Put in a warmish place for a week to ten days. It should be out of direct sunlight and somewhere it won’t have to be moved. Use a plastic spoon to take a taste each day and after about day 7 it should be almost ready. The taste you are looking for is a pleasing balance between sweet and sour.



Lift off the Scoby and put it in a bowl with 250ml (9fl oz/generous 1 cup) of your just brewed Kombucha and cover this with a plate or bowl while you bottle the rest.


Pour the brewed Kombucha into bottles through a funnel (makes 2 1/2 x 750ml bottles), or into another large Kilner jar. You can then store this in the fridge and enjoy as it is, or you can do a second ferment to add flavour and extra nutritional benefits!


Second Fermentation


To each bottle you can add a handful of any of the following:

  • Fresh or frozen (defrosted) raspberries.
  • Fresh or frozen (defrosted) strawberries and 1 teaspoon raw cacao
  • 1/2 apple and a small beetroot chopped
  • 1 ripe peach sliced


Let this sit for 24 hours at room temperature with a lid on and then strain out the fruit (or vegetables) and bottle. Store in the fridge and enjoy Delicious!

January Blues


Suffering from January blues? Here’s the cure – a big pot of bubbling stew and even if you never cooked a thing in your life you can do this. Funds are probably low, it’s so easy to overspend both before Christmas and in the January sales so in this column I’ll focus on how to make several yummy meals from one of the least expensive seasonal ingredients – the humble swede turnip. All root vegetables are at their very best in Winter. Parsnips, carrots, celeriac, Jerusalem artichokes and swede turnip all become even more delicious after a few nights frost where the low temperatures transform the starches into sugars. Same happens with fancy salsify and scorzonera and we’ve also been enjoying both oca and yakón – root vegetables that you can easily grow yourself if you can source the tubers. Contact the The Organic Centre in Leitrim www.theorganiccentre.ie.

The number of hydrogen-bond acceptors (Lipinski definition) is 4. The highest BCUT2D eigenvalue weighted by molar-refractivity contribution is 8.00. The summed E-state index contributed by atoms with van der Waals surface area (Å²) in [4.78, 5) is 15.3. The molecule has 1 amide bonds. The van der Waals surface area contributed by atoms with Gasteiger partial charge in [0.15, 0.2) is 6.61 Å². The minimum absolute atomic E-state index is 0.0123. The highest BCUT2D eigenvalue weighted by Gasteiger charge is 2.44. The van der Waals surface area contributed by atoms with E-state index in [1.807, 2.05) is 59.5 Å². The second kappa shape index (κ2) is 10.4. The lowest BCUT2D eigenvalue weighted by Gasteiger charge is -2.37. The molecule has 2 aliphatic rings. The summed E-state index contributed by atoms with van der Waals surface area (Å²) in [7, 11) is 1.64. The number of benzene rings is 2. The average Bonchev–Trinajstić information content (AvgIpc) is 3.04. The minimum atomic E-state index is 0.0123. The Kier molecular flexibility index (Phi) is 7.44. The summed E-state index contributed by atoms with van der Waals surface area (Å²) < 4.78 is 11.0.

But never mind, we’ll focus on a vegetable that can be bought from any village shop or Farmers’ market. Try if you can to source local and fresh. Sorry to keep harping on about this but if we continue down the route of below cost selling the few remaining Irish vegetable growers who are hanging on by their finger-tips will not be able to survive. We are totally sleepwalking into a crisis where unless you grow your own, fresh Irish produce will be virtually unobtainable. Can’t imagine how a turnip that spends up to 5 months in the ground can be sold for as little as 49 cents. Well, enjoy while you can, all that nourishment and deliciousness for just a few cent. The versatile swede turnip was first introduced into Ireland in the 1800’s. It was a very important agricultural development, a vegetable sown in Winter that could stay in the ground until needed. Turnips grow on top of the ground so could be harvested easily, and didn’t need to be stored in a shed plus the farmer could nourish and feed both his family and his livestock with this inexpensive vegetable which originally grew wild in Sweden, hence the name.

From the cooks point of view, swede turnips are super versatile. They can be boiled, steamed or fried, made into soups or purees or gratins. Cut them into cubes to bulk out a casserole or stew. They benefit from the addition of herbs and spices or can be combined with other root vegetables in a myriad of ways. It keeps for months, use a quarter or half and store the rest in a cool place to use in another dish or at a later date.